Having defined the coordination defect of Cdc42−/− DCs in vitro, we wanted to test how the phenotype manifests in vivo. Bone marrow–derived DCs are well suited for this purpose, as injection into the dermis of mice results in in vivo migration toward the draining lymph node. In an internally controlled experiment, we injected Cdc42−/− DCs together with differentially labeled WT DCs into the footpads of mice and monitored their arrival in draining lymph nodes (Figure 4A). Strikingly, arrival in the T-cell area was completely abolished in the Cdc42−/− cells, and we could not detect even trace amounts of these cells either in the sinus area or in the T-cell cortex of the lymph node (Figure 4B,C). This drastic phenotype was somewhat in contrast with our under-agarose assay and raised the question at which level migration was blocked. This could be movement in the dermal interstitium, entry into the lymphatic vessels, or transport toward the node.
To distinguish between a possible block of interstitial migration and impaired entry into the lymphatic vessels, we directly observed the DCs upon entry into the dermal compartment. To this end we used “crawl-in” assays where labeled BM-derived DCs were layered on exposed dermis of explanted murine ear sheets (Figure 5A). This technique allowed us to monitor dermal movement and lymphatic entry of DCs as the lymphatic vessels were visualized with fluorescent staining against LYVE-1. After 2-hour incubation, WT DCs localized within the lymphatic vessels, whereas Cdc42−/− DCs appeared randomly distributed (Figure 5B,C; Video S4). To narrow down the anatomic site where migration was blocked, we recorded confocal z-stacks of the dermis. In an internally controlled experiment, we found that Cdc42−/− DCs remained on the surface of the tissue, whereas WT cells deeply penetrated the dermis where the lymphatic vessels are buried (Figure 5D). These data demonstrate the complete incapability of Cdc42−/− DCs to infiltrate the interstitial meshwork despite their principal ability to perform chemotactic movement.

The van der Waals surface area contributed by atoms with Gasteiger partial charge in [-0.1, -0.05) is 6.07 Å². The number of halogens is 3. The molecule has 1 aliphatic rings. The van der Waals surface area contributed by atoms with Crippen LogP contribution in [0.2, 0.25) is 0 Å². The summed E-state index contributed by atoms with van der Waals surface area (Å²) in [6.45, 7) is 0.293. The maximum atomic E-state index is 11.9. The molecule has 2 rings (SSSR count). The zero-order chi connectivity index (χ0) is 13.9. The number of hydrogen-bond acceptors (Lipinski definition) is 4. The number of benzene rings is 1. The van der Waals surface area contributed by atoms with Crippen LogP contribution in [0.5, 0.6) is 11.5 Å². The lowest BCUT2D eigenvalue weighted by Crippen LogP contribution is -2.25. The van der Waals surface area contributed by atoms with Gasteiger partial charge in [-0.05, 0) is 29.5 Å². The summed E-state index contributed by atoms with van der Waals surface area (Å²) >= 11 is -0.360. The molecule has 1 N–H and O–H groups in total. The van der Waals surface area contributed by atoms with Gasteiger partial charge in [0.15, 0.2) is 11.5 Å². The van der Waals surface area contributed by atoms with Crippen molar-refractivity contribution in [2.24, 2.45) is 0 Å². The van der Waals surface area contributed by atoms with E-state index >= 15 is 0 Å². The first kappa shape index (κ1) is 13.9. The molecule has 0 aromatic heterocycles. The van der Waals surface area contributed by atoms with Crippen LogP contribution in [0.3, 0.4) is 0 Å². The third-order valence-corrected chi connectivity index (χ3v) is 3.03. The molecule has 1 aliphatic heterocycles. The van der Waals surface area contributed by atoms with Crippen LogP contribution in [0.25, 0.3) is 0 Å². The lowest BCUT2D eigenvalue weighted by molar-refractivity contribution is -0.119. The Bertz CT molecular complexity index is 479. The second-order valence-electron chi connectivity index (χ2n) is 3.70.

Configuration, not molecular composition, of the environment leads to abrogated migration
Our previous data made it unlikely that the incapability to infiltrate the dermal interstitium was caused by a defect in chemokine sensing. Furthermore, the finding that DCs can migrate in the absence of adhesive interactions with the tissue7 argued against Cdc42−/− DCs being unresponsive to other cues of the dermal interstitium, such as extracellular matrix molecules. Hence, we explored the option that not the composition but the geometry of the environment could prevent entry of Cdc42−/− DCs.